As the effects of the ongoing pandemic continues to be felt nationwide, value-based healthcare delivery has become a top objective for hospitals. In a prior blog, I shared thoughts on the challenges in the healthcare industry and, more importantly, the role digital infrastructure can play in overcoming them and delivering the future of healthcare. 5G, as the new mobile technology, will power this new-age digital infrastructure to serve healthcare with smarter, secure and assured connectivity. While 5G is poised to improve healthcare outcomes in several ways, the two areas where the power of 5G will be most realized are in the interconnection of devices in hospitals and in delivering healthcare to patients – both inside hospitals and remotely.
Advanced Connectivity in Healthcare, from Caregivers to Patients
The underlying fiber and mobile communications network need to be highly secure and ultra-fast while delivering high-bandwidth connectivity for the estimated 120 million+ connected devices in hospitals today. As Internet of Things (IoT) is becoming core to patient care and healthcare delivery, both hospitals and caregivers need ubiquitous and secure mobile broadband connectivity.
Healthcare delivery, especially areas like telehealth and remote digital therapy, is poised to benefit immensely from 5G. Diagnostic equipment, patient monitoring & tracking, and medicinal drug tracking & tracing are some areas where healthcare outcomes are being affected by advanced connectivity already. Remote surgeries and digital therapy sessions are other areas where, like telehealth, the delivery of healthcare will be greatly enhanced by the 5G digital infrastructure.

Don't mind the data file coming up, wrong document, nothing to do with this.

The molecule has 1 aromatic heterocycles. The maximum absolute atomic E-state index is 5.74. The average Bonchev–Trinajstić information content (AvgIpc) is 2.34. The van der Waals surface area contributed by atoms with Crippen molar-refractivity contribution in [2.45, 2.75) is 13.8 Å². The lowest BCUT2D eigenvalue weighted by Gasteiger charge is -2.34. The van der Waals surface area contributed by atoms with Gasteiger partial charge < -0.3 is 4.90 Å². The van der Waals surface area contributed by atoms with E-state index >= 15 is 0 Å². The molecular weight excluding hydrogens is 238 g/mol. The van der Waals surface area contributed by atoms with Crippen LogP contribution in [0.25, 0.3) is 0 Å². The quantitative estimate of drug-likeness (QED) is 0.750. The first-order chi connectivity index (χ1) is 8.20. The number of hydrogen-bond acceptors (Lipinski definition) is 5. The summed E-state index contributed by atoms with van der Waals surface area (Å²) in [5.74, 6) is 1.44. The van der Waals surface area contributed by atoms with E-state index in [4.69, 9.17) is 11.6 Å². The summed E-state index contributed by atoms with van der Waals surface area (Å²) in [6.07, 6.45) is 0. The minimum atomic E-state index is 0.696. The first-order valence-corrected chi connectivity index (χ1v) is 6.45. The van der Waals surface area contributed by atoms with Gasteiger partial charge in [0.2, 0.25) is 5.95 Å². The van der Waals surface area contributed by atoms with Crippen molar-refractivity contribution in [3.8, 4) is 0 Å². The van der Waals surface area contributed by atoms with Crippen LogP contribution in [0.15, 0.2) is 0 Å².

The same 5G infrastructure that needs to be deployed within the hospitals is being deployed in urban, suburban and rural areas today to ensure that 5G network coverage is ubiquitous and ultimately accessible to everyone. 5G will be an important medium to bridge the digital divide, serve underserved areas, and ensure mobile connectivity everywhere, so that healthcare delivery is assured for everyone nationwide.
5G vs. WiFi in Healthcare
5G will not only change the ways caregivers and hospital staff do their daily jobs, it will change how patients are provided the best possible care. While WiFi enables connectivity – and we operate several WiFi networks today – there are known limitations to WiFi as compared to mobile connectivity. 5G deployed inside hospitals will deliver a higher quality of service and secured connectivity that WiFi cannot. Mobility is another attribute inherent to 5G, not WiFi. Imagine a telehealth session where the video consult session is interrupted or breached due to the quality, security or mobility limitations of Wi-Fi.
The communications infrastructure should be subliminal for the optimal delivery of healthcare and the way forward is 5G infrastructure designed and deployed inside the hospitals. The in-building network design, deployment and management remain key to deliver the true benefits of 5G. Building fiber to the edge, and closer to the users, are important components to ensuring low latency, faster data throughput, and higher reliability. In subsequent posts, I will elaborate on the importance of private networks and edge computing in connecting hospitals and ensuring the best possible patient care.
In closing today, I would like to emphasize that while healthcare delivery is prioritized, the digital infrastructure and 5G technology will immensely benefit healthcare. Clinical effectiveness, operational efficiencies and patient experience are all impacted by the new-age digital infrastructure. As a trusted advisor and partner, ExteNet works with the healthcare organizations (HCOs) to deliver the high-performance multi-carrier 5G network needed to best serve caregivers, hospital staff and patients. So, what should hospitals do to enable 5G? The work begins with a thorough network assessment led by an expert. Our business remains open during these unprecedented times and we are continuing to assist businesses and organizations with their 4G LTE, 5G and fiber networks.